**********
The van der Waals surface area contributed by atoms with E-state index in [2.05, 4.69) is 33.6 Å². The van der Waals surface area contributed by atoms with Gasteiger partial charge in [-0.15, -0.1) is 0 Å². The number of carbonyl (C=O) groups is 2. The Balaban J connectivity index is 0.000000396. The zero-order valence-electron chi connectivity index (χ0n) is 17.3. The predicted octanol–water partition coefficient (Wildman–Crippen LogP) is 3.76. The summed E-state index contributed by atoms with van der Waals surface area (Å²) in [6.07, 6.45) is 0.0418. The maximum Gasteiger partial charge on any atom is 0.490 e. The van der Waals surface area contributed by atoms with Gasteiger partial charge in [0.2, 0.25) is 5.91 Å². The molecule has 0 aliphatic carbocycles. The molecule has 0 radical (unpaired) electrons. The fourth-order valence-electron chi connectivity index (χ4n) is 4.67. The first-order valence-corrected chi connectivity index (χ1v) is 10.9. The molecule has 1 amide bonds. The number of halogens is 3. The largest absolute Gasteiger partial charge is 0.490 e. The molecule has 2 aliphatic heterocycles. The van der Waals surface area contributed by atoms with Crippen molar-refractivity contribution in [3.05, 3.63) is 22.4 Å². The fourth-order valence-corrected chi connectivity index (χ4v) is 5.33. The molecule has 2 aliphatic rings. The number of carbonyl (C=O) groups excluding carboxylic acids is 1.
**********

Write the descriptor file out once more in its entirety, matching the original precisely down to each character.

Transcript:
The van der Waals surface area contributed by atoms with E-state index in [2.05, 4.69) is 33.6 Å². The van der Waals surface area contributed by atoms with Gasteiger partial charge in [-0.15, -0.1) is 0 Å². The number of carbonyl (C=O) groups is 2. The Balaban J connectivity index is 0.000000396. The zero-order valence-electron chi connectivity index (χ0n) is 17.3. The predicted octanol–water partition coefficient (Wildman–Crippen LogP) is 3.76. The summed E-state index contributed by atoms with van der Waals surface area (Å²) in [6.07, 6.45) is 0.0418. The maximum Gasteiger partial charge on any atom is 0.490 e. The van der Waals surface area contributed by atoms with Gasteiger partial charge in [0.2, 0.25) is 5.91 Å². The molecule has 0 aliphatic carbocycles. The molecule has 0 radical (unpaired) electrons. The fourth-order valence-electron chi connectivity index (χ4n) is 4.67. The first-order valence-corrected chi connectivity index (χ1v) is 10.9. The molecule has 1 amide bonds. The number of halogens is 3. The largest absolute Gasteiger partial charge is 0.490 e. The molecule has 2 aliphatic heterocycles. The van der Waals surface area contributed by atoms with Crippen molar-refractivity contribution in [3.05, 3.63) is 22.4 Å². The fourth-order valence-corrected chi connectivity index (χ4v) is 5.33. The molecule has 2 aliphatic rings. The number of carbonyl (C=O) groups excluding carboxylic acids is 1.